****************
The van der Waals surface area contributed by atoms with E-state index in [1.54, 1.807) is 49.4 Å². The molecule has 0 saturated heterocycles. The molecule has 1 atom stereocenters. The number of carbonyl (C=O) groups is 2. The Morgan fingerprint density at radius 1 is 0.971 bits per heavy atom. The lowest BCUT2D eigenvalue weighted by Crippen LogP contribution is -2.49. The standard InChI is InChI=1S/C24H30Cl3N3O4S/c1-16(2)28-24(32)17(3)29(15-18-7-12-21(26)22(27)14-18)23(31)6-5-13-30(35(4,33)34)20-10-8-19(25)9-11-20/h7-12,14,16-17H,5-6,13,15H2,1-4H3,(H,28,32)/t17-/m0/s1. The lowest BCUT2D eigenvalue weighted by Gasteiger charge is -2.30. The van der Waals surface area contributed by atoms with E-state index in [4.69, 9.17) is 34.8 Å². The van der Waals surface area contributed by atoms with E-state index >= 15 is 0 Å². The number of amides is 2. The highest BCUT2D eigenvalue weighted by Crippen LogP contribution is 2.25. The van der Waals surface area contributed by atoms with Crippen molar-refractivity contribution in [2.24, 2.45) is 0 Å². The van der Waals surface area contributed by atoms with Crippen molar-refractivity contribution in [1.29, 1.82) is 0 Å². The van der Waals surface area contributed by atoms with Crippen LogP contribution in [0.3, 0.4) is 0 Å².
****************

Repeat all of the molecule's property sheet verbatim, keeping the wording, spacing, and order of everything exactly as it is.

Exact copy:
The van der Waals surface area contributed by atoms with E-state index in [1.54, 1.807) is 49.4 Å². The molecule has 0 saturated heterocycles. The molecule has 1 atom stereocenters. The number of carbonyl (C=O) groups is 2. The Morgan fingerprint density at radius 1 is 0.971 bits per heavy atom. The lowest BCUT2D eigenvalue weighted by Crippen LogP contribution is -2.49. The standard InChI is InChI=1S/C24H30Cl3N3O4S/c1-16(2)28-24(32)17(3)29(15-18-7-12-21(26)22(27)14-18)23(31)6-5-13-30(35(4,33)34)20-10-8-19(25)9-11-20/h7-12,14,16-17H,5-6,13,15H2,1-4H3,(H,28,32)/t17-/m0/s1. The lowest BCUT2D eigenvalue weighted by Gasteiger charge is -2.30. The van der Waals surface area contributed by atoms with E-state index in [4.69, 9.17) is 34.8 Å². The van der Waals surface area contributed by atoms with E-state index >= 15 is 0 Å². The number of amides is 2. The highest BCUT2D eigenvalue weighted by Crippen LogP contribution is 2.25. The van der Waals surface area contributed by atoms with Crippen molar-refractivity contribution in [2.24, 2.45) is 0 Å². The van der Waals surface area contributed by atoms with Crippen molar-refractivity contribution in [1.29, 1.82) is 0 Å². The van der Waals surface area contributed by atoms with Crippen LogP contribution in [0.3, 0.4) is 0 Å².